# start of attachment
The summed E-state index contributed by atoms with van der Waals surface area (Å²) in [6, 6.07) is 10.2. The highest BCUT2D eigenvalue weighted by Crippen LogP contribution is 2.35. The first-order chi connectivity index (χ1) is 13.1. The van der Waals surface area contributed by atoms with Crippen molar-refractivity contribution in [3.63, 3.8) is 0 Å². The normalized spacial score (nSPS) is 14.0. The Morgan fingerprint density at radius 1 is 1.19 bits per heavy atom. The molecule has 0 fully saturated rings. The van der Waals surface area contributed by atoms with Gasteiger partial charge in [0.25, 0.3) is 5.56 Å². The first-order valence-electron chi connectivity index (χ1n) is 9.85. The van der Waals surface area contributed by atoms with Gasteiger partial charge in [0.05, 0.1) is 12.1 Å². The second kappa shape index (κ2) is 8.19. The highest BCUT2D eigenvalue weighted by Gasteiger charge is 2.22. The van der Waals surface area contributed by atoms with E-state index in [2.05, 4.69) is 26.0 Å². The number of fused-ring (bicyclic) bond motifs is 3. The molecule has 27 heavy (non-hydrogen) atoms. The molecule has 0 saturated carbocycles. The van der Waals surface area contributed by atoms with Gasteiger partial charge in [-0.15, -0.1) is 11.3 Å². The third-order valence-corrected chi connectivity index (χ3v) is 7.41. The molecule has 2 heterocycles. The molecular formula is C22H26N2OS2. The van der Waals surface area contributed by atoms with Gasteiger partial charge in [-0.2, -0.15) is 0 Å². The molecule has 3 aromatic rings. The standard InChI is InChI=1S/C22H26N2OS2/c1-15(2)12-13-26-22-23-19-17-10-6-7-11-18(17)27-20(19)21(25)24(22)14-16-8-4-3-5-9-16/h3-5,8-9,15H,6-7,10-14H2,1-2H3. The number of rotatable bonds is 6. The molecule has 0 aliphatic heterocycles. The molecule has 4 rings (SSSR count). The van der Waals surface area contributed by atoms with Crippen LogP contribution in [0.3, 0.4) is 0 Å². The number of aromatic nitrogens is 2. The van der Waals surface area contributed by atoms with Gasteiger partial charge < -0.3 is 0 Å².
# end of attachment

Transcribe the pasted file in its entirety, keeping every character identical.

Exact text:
The summed E-state index contributed by atoms with van der Waals surface area (Å²) in [6, 6.07) is 10.2. The highest BCUT2D eigenvalue weighted by Crippen LogP contribution is 2.35. The first-order chi connectivity index (χ1) is 13.1. The van der Waals surface area contributed by atoms with Crippen molar-refractivity contribution in [3.63, 3.8) is 0 Å². The normalized spacial score (nSPS) is 14.0. The Morgan fingerprint density at radius 1 is 1.19 bits per heavy atom. The molecule has 0 fully saturated rings. The van der Waals surface area contributed by atoms with Gasteiger partial charge in [0.25, 0.3) is 5.56 Å². The first-order valence-electron chi connectivity index (χ1n) is 9.85. The van der Waals surface area contributed by atoms with Gasteiger partial charge in [0.05, 0.1) is 12.1 Å². The second kappa shape index (κ2) is 8.19. The highest BCUT2D eigenvalue weighted by Gasteiger charge is 2.22. The van der Waals surface area contributed by atoms with E-state index in [2.05, 4.69) is 26.0 Å². The number of fused-ring (bicyclic) bond motifs is 3. The molecule has 27 heavy (non-hydrogen) atoms. The molecule has 0 saturated carbocycles. The van der Waals surface area contributed by atoms with Gasteiger partial charge in [-0.15, -0.1) is 11.3 Å². The third-order valence-corrected chi connectivity index (χ3v) is 7.41. The molecule has 2 heterocycles. The molecular formula is C22H26N2OS2. The van der Waals surface area contributed by atoms with Gasteiger partial charge in [-0.2, -0.15) is 0 Å². The molecule has 3 aromatic rings. The standard InChI is InChI=1S/C22H26N2OS2/c1-15(2)12-13-26-22-23-19-17-10-6-7-11-18(17)27-20(19)21(25)24(22)14-16-8-4-3-5-9-16/h3-5,8-9,15H,6-7,10-14H2,1-2H3. The number of rotatable bonds is 6. The molecule has 0 aliphatic heterocycles. The molecule has 4 rings (SSSR count). The van der Waals surface area contributed by atoms with Crippen LogP contribution in [0.3, 0.4) is 0 Å². The number of aromatic nitrogens is 2. The van der Waals surface area contributed by atoms with Gasteiger partial charge < -0.3 is 0 Å².